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  • The Missing Autobiography of Mario Esposito October 28, 2012

    Author: Beach Combing | in : Contemporary, Medieval
    The Missing Autobiography of Mario Esposito

    Mario Esposito (obit 1975) was a talented medievalist born to an Italian family in that glittering Dublin of Joyce, Yeats and Beckett. ME got involved with the struggle for Irish independence, was a keen mountaineer, but above all published on Irish manuscripts. His first academic article was written when he was 18, a rather misinformed […]

    Fairy Jousting? October 26, 2012

    Author: Beach Combing | in : Medieval
    Fairy Jousting?

    This tale comes from an early thirteenth-century Latin collection of mirabilia. It has not, to the best of Beach’s knowledge been associated with fairies, but reading it eight hundred years after its composition, there seem to be some fey hints worth flagging up. Note that the Latin below comes from an early edition where there […]

    Flying with Diana October 23, 2012

    Author: Beach Combing | in : Ancient, Medieval, Modern
    Flying with Diana

    One of the most fascinating questions about witchcraft belief is the extent to which it was invented by the Inquisition (and other bogey men of our own imaginations); or to what extent it reflected common beliefs held by medieval and early modern European populations. If we accept that the idea of the sabbat and devil-sex, […]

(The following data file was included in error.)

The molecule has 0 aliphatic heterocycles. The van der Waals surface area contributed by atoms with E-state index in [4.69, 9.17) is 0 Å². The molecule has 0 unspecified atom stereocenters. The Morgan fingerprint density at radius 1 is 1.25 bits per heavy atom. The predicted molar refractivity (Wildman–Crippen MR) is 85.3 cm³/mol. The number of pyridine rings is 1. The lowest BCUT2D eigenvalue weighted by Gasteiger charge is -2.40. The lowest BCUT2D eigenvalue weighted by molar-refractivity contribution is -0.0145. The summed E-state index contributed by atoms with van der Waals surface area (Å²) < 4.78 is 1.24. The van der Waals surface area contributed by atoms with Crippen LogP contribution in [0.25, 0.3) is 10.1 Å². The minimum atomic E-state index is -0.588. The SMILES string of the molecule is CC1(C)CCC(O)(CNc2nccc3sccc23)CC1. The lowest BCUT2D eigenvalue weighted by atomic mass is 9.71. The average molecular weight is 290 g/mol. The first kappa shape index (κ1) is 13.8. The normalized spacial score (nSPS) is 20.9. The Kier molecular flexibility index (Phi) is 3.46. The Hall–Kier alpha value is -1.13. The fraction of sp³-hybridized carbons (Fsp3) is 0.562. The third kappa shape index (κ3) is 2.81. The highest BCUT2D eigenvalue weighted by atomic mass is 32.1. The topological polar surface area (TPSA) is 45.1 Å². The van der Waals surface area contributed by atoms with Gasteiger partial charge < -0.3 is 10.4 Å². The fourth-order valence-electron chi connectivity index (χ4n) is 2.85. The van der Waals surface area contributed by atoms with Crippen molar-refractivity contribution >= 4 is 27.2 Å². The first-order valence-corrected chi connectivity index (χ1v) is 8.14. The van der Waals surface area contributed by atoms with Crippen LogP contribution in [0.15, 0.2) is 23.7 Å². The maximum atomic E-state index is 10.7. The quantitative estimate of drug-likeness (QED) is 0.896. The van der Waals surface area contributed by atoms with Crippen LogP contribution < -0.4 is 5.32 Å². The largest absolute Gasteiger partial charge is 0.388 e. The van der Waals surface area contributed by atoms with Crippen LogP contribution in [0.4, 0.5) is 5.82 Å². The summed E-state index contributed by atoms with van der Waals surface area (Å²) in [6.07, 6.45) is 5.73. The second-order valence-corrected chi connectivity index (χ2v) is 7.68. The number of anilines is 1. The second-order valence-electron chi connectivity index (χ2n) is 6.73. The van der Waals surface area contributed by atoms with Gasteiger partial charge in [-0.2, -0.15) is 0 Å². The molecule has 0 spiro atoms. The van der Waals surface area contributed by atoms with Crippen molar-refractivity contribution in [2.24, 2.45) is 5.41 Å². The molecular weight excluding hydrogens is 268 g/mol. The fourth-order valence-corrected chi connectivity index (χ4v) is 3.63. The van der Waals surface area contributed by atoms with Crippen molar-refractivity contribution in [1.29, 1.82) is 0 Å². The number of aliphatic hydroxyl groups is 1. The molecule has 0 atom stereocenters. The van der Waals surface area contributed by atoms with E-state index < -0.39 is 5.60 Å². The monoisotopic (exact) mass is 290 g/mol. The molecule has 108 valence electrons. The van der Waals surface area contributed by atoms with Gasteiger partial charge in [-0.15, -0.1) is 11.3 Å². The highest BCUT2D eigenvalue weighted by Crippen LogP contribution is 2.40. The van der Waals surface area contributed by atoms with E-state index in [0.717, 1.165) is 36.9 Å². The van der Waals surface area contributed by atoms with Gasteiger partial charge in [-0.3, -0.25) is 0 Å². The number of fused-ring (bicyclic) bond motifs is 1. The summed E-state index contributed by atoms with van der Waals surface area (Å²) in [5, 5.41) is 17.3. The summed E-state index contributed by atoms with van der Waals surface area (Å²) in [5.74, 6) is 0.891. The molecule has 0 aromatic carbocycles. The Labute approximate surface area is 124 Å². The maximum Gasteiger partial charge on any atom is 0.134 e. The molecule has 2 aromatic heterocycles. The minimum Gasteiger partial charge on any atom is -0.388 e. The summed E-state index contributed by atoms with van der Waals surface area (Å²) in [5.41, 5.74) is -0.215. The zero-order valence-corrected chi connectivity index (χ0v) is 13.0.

Indonesians in Medieval Africa October 22, 2012

    Author: Beach Combing | in : Medieval
    Indonesians in Medieval Africa

    Despite all the excitement about the use of DNA in history, those elusive strands have so far proved surprisingly unhelpful in our text books. The problem is that populations with similar DNA live close to each other and that it is next to impossible to give a chronological breakdown of when a given locality changes […]

    Immortal Meals #10: Love Feast in Fifteenth-century Florence October 20, 2012

    Author: Beach Combing | in : Ancient, Medieval
    Immortal Meals #10: Love Feast in Fifteenth-century Florence

    If you could visit any dinner in history, where the mighty of the earth were gathered, what would you choose? One of Nero’s shindigs in ancient Rome, Giordano Bruno’s Ash Wednesday Supper, the Banquet of the Chestnuts to watch the Borgias having sex, Churchill and Stalin‘s snarl show at Tehran, Mannerheim blowing cigar smoke into […]

    Out of Place Artefacts: Eyebrow-Raisers and Eye-Poppers October 14, 2012

    Author: Beach Combing | in : Ancient, Medieval
    Out of Place Artefacts: Eyebrow-Raisers and Eye-Poppers

    ***Dedicated to Amanda and BFM*** Bad Archaeology, a necessarily quarrelsome but very worthwhile corner of the internet, is presently hosting an article on Out of Place Artefacts: objects that have turned up in places or in times where they would not be expected. As readers of Strange History will know the present author has frequently […]

    How Big Are Fairies? October 12, 2012

    Author: Beach Combing | in : Medieval
    How Big Are Fairies?

    There is a lot of confusion about the size of fairies in tradition and we often read that ‘small’ fairies were the invention of Shakespeare and his hangers on. The proof that small fairies were there all along comes, instead, in Gervase of Tilbury’s Otia Imperialia written and ‘published’ in the early thirteenth century: long […]

    Roman Empire vs Caliphate in Sub-Saharan Africa October 7, 2012

    Author: Beach Combing | in : Ancient, Medieval
    Roman Empire vs Caliphate in Sub-Saharan Africa